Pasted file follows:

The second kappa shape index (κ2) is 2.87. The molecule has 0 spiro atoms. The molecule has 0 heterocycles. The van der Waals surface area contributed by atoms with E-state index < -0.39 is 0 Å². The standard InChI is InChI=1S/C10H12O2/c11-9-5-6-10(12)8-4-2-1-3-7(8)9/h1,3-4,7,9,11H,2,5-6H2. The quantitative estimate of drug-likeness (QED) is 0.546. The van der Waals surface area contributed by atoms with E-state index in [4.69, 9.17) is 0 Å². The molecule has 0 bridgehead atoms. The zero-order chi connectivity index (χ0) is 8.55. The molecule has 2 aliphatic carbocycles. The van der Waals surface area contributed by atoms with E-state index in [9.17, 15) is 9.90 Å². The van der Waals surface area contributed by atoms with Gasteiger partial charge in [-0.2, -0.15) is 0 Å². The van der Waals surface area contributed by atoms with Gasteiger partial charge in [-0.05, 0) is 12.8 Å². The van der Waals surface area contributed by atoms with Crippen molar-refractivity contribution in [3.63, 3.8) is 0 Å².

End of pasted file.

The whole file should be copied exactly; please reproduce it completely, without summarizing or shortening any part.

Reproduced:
The second kappa shape index (κ2) is 2.87. The molecule has 0 spiro atoms. The molecule has 0 heterocycles. The van der Waals surface area contributed by atoms with E-state index < -0.39 is 0 Å². The standard InChI is InChI=1S/C10H12O2/c11-9-5-6-10(12)8-4-2-1-3-7(8)9/h1,3-4,7,9,11H,2,5-6H2. The quantitative estimate of drug-likeness (QED) is 0.546. The van der Waals surface area contributed by atoms with E-state index in [4.69, 9.17) is 0 Å². The molecule has 0 bridgehead atoms. The zero-order chi connectivity index (χ0) is 8.55. The molecule has 2 aliphatic carbocycles. The van der Waals surface area contributed by atoms with E-state index in [9.17, 15) is 9.90 Å². The van der Waals surface area contributed by atoms with Gasteiger partial charge in [-0.2, -0.15) is 0 Å². The van der Waals surface area contributed by atoms with Gasteiger partial charge in [-0.05, 0) is 12.8 Å². The van der Waals surface area contributed by atoms with Crippen molar-refractivity contribution in [3.63, 3.8) is 0 Å².